“If pelvic muscles go into spasm and can’t relax, it can cause symptoms similar to vaginal infections as well as cause pain with vaginal penetration,” Kirby says.
These muscle spasms can feel like a deep cramping pain or sharp stabbing pain during sex, and it may also feel like your partner is meeting resistance during penetration.
The best way to treat muscle spasms and relax your pelvic floor is working with a pelvic floor physical therapist.
In the event that you’re still experiencing pain, your doctor can inject the muscles with an anti-inflammatory to make them less tender or Botox to temporarily and partially paralyze the muscles.
Anatomical factors and deep pain during sex
If your pain is persisting outside of sexual encounters and seems related to your menstrual cycle, it might be caused by endometriosis, Kirby says.
Endometriosis is a disorder where the tissue that typically lines the uterus grows outside of the uterus, often on other pelvic organs. This tissue then breaks down, causing severe, prolonged pain in your back, pelvis and abdomen.
The good news? There are treatments available that can help relieve discomfort through medications, hormone therapy and surgery.
On the flip side, if your pain comes on suddenly and intensely during sex, it may be caused by a different anatomical factor: ovarian cysts, or fluid-filled sacs on your ovaries.
While many women develop ovarian cysts, only about 8% of premenopausal women will develop cysts that cause pain and require treatment. And for a very unlucky few, these cysts rupture.
If you experience immense, sudden pain, seek medical treatment immediately.
While most ovarian cysts go away on their own, your doctor can prescribe birth control pills to reduce the formation of additional cysts and they can be removed surgically in the case of ruptures or other complications.
Finally, if your pain is concentrated in your vulva, you may be experience vulvodynia, a chronic pain in your vulva and the entrance of your vagina.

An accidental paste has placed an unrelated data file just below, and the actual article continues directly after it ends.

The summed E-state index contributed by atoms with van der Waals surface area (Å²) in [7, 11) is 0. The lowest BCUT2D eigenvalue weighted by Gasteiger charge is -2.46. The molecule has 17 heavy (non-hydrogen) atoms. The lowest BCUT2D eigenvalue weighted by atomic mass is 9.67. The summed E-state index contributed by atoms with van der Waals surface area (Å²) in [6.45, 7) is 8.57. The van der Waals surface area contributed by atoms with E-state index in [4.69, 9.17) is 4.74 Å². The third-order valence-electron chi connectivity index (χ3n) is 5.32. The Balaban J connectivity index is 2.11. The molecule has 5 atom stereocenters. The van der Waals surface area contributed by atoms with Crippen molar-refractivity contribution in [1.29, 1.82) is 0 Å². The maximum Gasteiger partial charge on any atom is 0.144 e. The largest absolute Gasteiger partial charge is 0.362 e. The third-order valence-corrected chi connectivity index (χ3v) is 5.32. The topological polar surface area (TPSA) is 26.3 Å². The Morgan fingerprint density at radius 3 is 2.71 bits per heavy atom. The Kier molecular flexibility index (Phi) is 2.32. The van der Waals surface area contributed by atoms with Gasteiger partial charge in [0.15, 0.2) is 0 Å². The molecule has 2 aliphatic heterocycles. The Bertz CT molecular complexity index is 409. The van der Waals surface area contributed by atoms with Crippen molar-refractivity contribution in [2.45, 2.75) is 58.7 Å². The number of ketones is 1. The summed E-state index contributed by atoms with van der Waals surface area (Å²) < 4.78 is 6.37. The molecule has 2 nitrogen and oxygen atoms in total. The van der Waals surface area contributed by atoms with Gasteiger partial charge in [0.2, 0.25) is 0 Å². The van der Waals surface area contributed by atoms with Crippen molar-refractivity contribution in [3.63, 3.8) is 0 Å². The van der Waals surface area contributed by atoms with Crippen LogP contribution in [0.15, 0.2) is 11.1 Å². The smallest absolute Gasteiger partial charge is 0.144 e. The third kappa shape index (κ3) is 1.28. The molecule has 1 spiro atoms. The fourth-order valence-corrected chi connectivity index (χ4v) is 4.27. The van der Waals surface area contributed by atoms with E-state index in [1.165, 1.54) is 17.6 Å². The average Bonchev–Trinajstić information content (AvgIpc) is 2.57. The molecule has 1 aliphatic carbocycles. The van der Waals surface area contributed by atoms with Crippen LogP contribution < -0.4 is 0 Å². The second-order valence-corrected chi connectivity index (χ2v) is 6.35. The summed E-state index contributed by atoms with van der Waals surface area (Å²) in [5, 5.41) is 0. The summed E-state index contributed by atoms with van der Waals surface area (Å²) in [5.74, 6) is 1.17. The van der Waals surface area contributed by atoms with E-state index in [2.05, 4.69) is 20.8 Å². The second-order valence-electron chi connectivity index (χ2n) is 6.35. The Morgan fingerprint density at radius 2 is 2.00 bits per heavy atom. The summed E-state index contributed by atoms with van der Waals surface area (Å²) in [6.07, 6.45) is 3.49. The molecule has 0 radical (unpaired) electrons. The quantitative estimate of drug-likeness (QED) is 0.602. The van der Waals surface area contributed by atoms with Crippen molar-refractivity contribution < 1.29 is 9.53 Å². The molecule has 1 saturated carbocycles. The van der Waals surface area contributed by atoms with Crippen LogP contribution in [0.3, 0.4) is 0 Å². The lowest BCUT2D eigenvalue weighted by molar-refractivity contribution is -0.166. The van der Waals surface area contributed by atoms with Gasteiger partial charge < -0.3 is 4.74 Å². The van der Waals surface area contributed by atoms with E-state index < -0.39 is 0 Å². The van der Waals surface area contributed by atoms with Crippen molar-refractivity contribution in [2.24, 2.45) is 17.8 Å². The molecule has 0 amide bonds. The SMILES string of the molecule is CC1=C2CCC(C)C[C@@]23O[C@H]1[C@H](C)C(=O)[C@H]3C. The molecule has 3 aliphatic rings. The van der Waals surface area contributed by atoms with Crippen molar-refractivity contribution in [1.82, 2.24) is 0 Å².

“First you always want to evaluate with a physical exam,” Kirby says. “There are a lot of treatments that help, like steroids and hormones.”
Another way to soothe irritation and any external rubbing pain is to apply a topical anesthetic, like lidocaine, to the area where your vulva connects to your vagina. For some women, it helps to apply this topical anesthetic before sex.
Emotional factors and painful sex
Along with physical factors, emotional and psychological factors can contribute to discomfort during sex — even when you are in a healthy, consensual situation.
“If you don’t have a supportive partner, if you have a history of abuse, or there is something else stressful going on, it can make sex uncomfortable,” Kirby says. “Sex is a really emotional process. Things like arousal and lubrication have so many factors at play, including emotions.”
Kirby recommends speaking with sex therapist, who is a trained healthcare professional who can help you deal with stressors as they come up. You can also work with a mental health professional to help you move through any past trauma that may be causing your discomfort during sex.
When to seek medical care for painful sex
There are a lot of reasons you might be feeling pain, and it’s hard (and unwise) to diagnose these at home.
“It’s a really stressful thing. Whatever the reason sex is painful, it can be remarkable stressful for a patient and their partner,” Kirby says.
While it may feel uncomfortable to talk about sex with your doctor, try not to suffer in silence. If you’re feeling pain, a quick checkup could mean improving your reproductive health and treating any issues that are causing discomfort during sex.
Soon you’ll be back to date night — sans discomfort.